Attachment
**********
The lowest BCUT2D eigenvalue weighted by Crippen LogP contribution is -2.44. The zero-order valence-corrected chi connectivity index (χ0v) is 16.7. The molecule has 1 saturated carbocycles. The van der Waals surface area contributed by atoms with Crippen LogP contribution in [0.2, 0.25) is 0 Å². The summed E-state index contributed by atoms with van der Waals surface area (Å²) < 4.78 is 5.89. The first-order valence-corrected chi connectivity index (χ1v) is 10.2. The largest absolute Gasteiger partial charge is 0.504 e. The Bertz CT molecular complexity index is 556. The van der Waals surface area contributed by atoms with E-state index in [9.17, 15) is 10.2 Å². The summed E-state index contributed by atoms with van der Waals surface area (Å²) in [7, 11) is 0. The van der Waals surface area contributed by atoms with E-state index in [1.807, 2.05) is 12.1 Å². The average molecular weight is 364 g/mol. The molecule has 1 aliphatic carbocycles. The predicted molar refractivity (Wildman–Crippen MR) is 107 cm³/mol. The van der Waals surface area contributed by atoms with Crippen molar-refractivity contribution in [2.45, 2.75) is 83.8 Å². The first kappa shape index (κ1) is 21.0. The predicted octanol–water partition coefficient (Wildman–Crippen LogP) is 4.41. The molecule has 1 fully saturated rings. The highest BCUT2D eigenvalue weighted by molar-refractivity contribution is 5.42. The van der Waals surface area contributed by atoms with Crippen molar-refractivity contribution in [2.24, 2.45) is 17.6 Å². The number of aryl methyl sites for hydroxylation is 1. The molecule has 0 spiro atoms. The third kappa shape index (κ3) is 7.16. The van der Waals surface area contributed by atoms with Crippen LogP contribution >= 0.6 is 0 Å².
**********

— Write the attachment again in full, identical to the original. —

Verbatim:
The lowest BCUT2D eigenvalue weighted by Crippen LogP contribution is -2.44. The zero-order valence-corrected chi connectivity index (χ0v) is 16.7. The molecule has 1 saturated carbocycles. The van der Waals surface area contributed by atoms with Crippen LogP contribution in [0.2, 0.25) is 0 Å². The summed E-state index contributed by atoms with van der Waals surface area (Å²) < 4.78 is 5.89. The first-order valence-corrected chi connectivity index (χ1v) is 10.2. The largest absolute Gasteiger partial charge is 0.504 e. The Bertz CT molecular complexity index is 556. The van der Waals surface area contributed by atoms with E-state index in [9.17, 15) is 10.2 Å². The summed E-state index contributed by atoms with van der Waals surface area (Å²) in [7, 11) is 0. The van der Waals surface area contributed by atoms with E-state index in [1.807, 2.05) is 12.1 Å². The average molecular weight is 364 g/mol. The molecule has 1 aliphatic carbocycles. The predicted molar refractivity (Wildman–Crippen MR) is 107 cm³/mol. The van der Waals surface area contributed by atoms with Crippen molar-refractivity contribution in [2.45, 2.75) is 83.8 Å². The first kappa shape index (κ1) is 21.0. The predicted octanol–water partition coefficient (Wildman–Crippen LogP) is 4.41. The molecule has 1 fully saturated rings. The highest BCUT2D eigenvalue weighted by molar-refractivity contribution is 5.42. The van der Waals surface area contributed by atoms with Crippen molar-refractivity contribution in [2.24, 2.45) is 17.6 Å². The number of aryl methyl sites for hydroxylation is 1. The molecule has 0 spiro atoms. The third kappa shape index (κ3) is 7.16. The van der Waals surface area contributed by atoms with Crippen LogP contribution >= 0.6 is 0 Å².